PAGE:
CivicPlus announces expansion

By Bryan Richardson

CivicPlus is expanding its presence in Manhattan with a new facility and more jobs in the decade to come, the company announced Friday.

The software company, founded in Manhattan in 2001 and builds websites for city and county governments, is partnering up with the city, the Manhattan Area Chamber of Commerce and the Kansas Department of Commerce to build a mixed use, at least five-story building, estimated to cost approximately $9 million, at the southwest corner of Fourth and Pierre streets.

CEO Ward Morgan said the company is being compared to Microsoft and Google in terms of the work environment. CivicPlus is currently spread out in three different buildings.

“We have to be able to match that kind of environment,” he said.

In the next ten years, the company plans on expanding from its current 83 employees and produce more than 250 new full-time positions with average wages of more than $45,000 in the next ten years. CivicPlus will also offer internship opportunities.

Morgan said the company is poised to grow by as much as 40 percent in the next year.

“Our growth has really taken off in the past couple of years,” he said. “We’re becoming a dominant player in our market space.”

The company produces websites for more than 1,000 cities and counties throughout the United States, with international clients in Canada and Australia.

Chamber president Lyle Butler said CivicPlus has been mostly an “under the radar” company during its growth.

“This is an exact example of a company we want to stay in Manhattan and help grow,” he said.

Morgan considered moving the company to Kansas City area and other major cities.

“We’re a type of company that’s desirable to communities recruiting for economic development,” he said.

The chamber began working with CivicPlus to help keep the company in Manhattan, Butler said.

He said the work included the state commerce department’s workforce incentive program and the continued downtown economic development. He said the plans for an attractive building with a good work environment and the urbanization of the area will help CivicPlus recruit workers.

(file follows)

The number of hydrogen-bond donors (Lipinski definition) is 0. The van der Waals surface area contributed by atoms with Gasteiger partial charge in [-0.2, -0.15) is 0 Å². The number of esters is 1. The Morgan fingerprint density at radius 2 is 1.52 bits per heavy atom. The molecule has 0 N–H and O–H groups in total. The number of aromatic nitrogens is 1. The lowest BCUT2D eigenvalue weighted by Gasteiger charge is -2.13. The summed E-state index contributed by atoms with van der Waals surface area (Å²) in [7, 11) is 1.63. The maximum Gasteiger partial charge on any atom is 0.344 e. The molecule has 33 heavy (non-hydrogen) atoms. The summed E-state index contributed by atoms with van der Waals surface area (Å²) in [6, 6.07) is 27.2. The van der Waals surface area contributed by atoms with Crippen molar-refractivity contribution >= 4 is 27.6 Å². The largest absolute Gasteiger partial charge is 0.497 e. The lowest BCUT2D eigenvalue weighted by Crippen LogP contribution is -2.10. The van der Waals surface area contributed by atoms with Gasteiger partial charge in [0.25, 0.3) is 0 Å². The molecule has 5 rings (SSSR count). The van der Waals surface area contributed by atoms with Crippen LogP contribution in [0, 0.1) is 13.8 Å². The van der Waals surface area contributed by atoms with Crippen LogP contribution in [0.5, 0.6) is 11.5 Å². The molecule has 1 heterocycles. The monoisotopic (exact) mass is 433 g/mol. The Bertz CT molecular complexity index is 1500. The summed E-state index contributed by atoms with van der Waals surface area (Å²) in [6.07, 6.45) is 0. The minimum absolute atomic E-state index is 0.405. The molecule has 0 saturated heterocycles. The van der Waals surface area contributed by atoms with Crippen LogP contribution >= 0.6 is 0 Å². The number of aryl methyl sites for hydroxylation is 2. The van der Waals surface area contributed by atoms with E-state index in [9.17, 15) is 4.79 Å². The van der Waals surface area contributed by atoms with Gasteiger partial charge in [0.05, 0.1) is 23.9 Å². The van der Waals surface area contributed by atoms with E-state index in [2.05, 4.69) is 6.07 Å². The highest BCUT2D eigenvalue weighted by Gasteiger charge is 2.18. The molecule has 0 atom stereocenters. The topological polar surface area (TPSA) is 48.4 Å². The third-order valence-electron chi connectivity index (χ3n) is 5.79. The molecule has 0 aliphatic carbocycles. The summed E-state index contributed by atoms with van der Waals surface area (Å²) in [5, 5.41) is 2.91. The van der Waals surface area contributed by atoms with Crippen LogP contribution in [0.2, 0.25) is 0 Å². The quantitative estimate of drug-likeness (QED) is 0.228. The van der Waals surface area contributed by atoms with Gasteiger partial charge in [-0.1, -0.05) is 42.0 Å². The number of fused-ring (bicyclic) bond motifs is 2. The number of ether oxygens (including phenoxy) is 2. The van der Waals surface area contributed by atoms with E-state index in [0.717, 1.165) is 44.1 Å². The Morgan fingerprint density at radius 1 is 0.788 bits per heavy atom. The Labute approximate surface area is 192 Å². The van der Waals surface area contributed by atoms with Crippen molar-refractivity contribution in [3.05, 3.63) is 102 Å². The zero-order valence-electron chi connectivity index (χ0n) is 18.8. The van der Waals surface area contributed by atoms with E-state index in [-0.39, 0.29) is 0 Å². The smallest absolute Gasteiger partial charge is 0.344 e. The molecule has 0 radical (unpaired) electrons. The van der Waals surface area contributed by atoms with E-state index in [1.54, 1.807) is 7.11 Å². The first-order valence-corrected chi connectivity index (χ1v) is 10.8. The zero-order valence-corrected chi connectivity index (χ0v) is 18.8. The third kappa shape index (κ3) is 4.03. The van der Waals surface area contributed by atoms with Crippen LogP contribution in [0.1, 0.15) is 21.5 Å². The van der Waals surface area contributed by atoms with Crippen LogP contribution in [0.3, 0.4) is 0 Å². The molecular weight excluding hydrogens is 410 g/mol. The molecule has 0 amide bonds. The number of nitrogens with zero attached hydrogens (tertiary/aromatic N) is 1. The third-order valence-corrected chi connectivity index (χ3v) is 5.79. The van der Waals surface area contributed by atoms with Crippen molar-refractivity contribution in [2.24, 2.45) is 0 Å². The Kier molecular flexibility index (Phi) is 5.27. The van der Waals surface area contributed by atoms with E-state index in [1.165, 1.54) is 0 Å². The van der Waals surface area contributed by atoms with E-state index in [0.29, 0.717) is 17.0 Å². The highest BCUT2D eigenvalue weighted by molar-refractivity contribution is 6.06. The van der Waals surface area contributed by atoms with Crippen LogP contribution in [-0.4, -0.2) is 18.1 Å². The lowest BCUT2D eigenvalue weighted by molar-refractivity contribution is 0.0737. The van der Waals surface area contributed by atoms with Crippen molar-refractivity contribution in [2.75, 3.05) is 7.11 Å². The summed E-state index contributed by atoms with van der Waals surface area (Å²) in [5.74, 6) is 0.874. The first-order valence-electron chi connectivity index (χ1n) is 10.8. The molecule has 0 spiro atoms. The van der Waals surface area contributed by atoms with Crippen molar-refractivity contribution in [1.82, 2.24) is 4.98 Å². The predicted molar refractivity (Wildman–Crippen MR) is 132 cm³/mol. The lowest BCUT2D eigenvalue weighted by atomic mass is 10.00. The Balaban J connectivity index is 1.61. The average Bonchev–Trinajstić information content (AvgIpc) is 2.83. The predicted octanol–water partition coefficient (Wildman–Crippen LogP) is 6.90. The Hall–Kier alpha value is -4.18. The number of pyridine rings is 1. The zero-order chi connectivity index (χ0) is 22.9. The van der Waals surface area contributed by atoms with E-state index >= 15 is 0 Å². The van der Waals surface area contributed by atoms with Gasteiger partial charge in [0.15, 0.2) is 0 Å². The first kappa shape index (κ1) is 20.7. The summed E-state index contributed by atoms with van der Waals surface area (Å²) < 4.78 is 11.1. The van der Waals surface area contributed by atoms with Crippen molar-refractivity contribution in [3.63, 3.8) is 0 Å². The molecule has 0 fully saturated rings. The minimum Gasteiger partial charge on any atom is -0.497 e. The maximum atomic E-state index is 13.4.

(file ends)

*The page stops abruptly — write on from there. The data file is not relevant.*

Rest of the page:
“If we hadn’t worked hard as a chamber and city, we would have lost 80 pretty good jobs to another community,” Butler said.

Morgan said the most of the jobs coming in will be higher-end such as software engineers, programmers and graphic designers.

CivicPlus remaining in Manhattan allows for further growth in the city if the company succeeds, Butler said.

Morgan said there are plans to create a tech incubator to provide the facility and resources necessary for other software companies to start in Manhattan. Once the new building is completed, the incubator would be in the building, which the company is renovating, at 4th and Houston streets.

“That would not be specifically for CivicPlus, but a contribution to the community to allow other companies to thrive in Manhattan,” he said.

The city partnership could increase further on Tuesday when the City Commission will consider an economic development incentive application to assist CivicPlus with its expansion.

“The city is pleased to formulate a proposal that keeps CivicPlus a Manhattan-based business,” city manager Ron Fehr said in a press release. “Our recent investments in redevelopment have kept downtown Manhattan a vibrant place for businesses to thrive and grow.”









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